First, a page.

Mapping Pathways is a multi-national project to develop and nurture a research-driven, community-led global understanding of the emerging evidence base around the adoption of antiretroviral-based prevention strategies to end the HIV/AIDS epidemic. The evidence base is more than results from clinical trials - it must include stakeholder and community perspectives as well.

15 February 2012

Tenofovir linked with risk of kidney damage

via UCSF, by Steve Tokar

Tenofovir, one of the most effective and commonly prescribed antiretroviral medications for HIV/AIDS, is associated with a significant risk of kidney damage and chronic kidney disease that increases over time, according to a study of more than 10,000 patients led by researchers at the San Francisco VA Medical Center (SFVAMC) and the University of California, San Francisco (UCSF).

The researchers call for increased screening for kidney damage in patients taking the drug, especially those with other risk factors for kidney disease.

In their analysis of comprehensive VA electronic health records, the study authors found that for each year of exposure to tenofovir, risk of protein in urine – a marker of kidney damage – rose 34 percent, risk of rapid decline in kidney function rose 11 percent and risk of developing chronic kidney disease (CKD) rose 33 percent. The risks remained after the researchers controlled for other kidney disease risk factors such as age, race, diabetes, hypertension, smoking and HIV-related factors.

For individual patients, the differences in risk between users and non-users of tenofovir for each year of use were 13 percent vs. 8 percent for protein in urine, 9 percent vs. 5 percent for rapidly declining kidney function and 2 percent vs. 1 percent for CKD. “However, these numbers are based on the average risks in our study population, and patients with more risk factors for kidney disease would be put at proportionately higher risk,” said principal investigator Michael G. Shlipak, MD, MPH, chief of general internal medicine at SFVAMC and professor of medicine and epidemiology and biostatistics at UCSF.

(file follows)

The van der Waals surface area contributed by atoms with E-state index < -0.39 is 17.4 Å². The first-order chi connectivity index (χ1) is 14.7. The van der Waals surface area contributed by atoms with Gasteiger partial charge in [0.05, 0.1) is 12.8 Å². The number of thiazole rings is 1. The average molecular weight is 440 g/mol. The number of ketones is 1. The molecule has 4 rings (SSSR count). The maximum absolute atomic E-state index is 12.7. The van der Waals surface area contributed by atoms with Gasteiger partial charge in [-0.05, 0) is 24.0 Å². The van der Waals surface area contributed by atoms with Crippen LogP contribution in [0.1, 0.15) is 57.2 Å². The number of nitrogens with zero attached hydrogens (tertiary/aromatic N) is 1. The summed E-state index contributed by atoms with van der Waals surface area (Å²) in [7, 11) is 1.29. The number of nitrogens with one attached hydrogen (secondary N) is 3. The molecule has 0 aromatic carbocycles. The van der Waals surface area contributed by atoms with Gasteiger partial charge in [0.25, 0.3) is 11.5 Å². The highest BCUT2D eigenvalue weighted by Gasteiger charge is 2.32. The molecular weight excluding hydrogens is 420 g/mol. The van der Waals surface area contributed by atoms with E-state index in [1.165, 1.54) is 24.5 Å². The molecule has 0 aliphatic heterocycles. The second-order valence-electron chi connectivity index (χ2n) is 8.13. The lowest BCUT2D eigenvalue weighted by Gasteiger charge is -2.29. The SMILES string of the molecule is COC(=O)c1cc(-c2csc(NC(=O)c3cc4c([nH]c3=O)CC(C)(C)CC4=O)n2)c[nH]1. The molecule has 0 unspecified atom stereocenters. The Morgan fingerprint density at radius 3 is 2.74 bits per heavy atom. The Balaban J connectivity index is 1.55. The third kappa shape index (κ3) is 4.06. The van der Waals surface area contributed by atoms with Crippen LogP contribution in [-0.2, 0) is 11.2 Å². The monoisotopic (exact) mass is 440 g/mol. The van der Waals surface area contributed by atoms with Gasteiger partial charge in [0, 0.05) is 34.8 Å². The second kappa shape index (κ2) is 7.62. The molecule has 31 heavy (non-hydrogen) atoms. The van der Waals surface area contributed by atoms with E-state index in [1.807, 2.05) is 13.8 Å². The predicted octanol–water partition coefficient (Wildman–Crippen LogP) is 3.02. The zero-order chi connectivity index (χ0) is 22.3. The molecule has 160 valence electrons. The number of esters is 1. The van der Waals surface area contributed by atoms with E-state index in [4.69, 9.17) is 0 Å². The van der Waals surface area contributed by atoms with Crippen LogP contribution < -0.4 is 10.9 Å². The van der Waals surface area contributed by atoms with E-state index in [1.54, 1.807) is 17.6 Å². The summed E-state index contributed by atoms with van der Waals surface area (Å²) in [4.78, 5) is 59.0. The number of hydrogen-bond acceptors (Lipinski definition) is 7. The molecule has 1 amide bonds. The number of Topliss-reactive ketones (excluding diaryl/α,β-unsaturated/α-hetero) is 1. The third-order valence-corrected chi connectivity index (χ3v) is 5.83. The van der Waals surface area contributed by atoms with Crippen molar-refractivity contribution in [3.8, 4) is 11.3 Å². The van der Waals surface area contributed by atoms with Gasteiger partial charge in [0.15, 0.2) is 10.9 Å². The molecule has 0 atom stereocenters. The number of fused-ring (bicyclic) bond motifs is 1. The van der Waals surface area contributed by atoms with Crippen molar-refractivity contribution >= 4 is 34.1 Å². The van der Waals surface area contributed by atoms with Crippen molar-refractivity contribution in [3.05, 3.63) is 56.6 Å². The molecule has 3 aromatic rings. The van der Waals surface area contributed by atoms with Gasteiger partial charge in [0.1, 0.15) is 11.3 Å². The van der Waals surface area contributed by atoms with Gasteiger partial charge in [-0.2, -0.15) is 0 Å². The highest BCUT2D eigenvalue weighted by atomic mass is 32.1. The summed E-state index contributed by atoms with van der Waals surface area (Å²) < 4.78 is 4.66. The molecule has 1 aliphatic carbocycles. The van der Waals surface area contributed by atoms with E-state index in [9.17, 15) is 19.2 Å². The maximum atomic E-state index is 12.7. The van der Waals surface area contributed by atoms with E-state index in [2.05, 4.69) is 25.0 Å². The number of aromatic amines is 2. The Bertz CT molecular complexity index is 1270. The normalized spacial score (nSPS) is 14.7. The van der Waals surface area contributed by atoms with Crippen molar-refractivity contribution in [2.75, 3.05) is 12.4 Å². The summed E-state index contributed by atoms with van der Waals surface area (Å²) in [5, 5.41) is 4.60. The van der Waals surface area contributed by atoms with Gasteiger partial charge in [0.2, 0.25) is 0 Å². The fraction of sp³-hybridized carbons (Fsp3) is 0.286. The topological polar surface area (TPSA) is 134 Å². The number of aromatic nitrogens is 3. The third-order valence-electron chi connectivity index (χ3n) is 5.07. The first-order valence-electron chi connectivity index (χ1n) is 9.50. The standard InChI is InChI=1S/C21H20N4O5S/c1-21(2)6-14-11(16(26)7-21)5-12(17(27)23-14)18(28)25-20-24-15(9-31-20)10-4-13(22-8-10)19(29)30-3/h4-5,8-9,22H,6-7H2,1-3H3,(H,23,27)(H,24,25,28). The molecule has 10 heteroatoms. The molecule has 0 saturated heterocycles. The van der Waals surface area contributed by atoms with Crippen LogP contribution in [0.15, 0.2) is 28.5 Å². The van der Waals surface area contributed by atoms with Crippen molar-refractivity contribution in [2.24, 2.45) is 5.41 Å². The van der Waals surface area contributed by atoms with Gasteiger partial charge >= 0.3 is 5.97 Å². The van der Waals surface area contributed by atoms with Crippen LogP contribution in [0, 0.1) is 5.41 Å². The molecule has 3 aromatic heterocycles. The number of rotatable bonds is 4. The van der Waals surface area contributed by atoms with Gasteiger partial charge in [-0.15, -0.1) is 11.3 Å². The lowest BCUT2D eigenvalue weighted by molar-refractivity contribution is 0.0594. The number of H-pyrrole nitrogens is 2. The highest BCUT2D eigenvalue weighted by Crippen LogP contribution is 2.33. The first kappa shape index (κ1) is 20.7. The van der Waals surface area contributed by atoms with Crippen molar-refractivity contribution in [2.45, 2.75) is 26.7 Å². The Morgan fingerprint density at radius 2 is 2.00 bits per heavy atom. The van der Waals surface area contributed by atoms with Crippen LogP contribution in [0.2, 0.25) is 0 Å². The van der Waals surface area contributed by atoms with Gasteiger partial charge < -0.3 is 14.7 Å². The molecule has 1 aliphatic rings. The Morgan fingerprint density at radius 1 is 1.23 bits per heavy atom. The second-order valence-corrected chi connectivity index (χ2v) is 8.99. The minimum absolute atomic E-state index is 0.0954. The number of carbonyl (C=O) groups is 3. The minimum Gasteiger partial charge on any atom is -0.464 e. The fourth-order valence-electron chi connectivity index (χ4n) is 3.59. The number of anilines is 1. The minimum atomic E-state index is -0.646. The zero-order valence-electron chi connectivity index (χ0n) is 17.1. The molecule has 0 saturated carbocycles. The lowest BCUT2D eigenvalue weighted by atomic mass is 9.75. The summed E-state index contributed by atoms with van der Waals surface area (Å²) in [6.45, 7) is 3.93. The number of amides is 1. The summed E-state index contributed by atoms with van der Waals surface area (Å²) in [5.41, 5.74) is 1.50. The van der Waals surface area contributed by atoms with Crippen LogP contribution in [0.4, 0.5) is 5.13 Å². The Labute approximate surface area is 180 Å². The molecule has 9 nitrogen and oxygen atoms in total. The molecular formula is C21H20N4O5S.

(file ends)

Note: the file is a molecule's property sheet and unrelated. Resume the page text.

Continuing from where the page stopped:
Patients were tracked for an average of 1.2 years after they stopped taking tenofovir. They remained at elevated risk for at least six months to one year compared with those who never took the drug, suggesting that the damage is not quickly reversible, said Shlipak. “We do not know the long-term prognosis for these patients who stop tenofovir after developing kidney disease,” he cautioned.

The implications for patients already on or starting antiretroviral therapy are “mixed,” said Shlipak. “The best strategy right now is to work with your health care provider to continually monitor for kidney damage. Early detection is the best way to determine when the risks of tenofovir begin to outweigh the benefits.”

Shlipak noted that HIV, itself, increases the risk of kidney damage, while modern antiretroviral treatments clearly reduce that overall risk. “Patients need to be aware of their kidney disease risks before they start therapy, and this should influence the medications that they choose in consultation with their doctor,” he said. “For an otherwise healthy patient, the benefits of tenofovir are likely to exceed the risks, but for a patient with a combination of risk factors for kidney disease, tenofovir may not be the right medication.”

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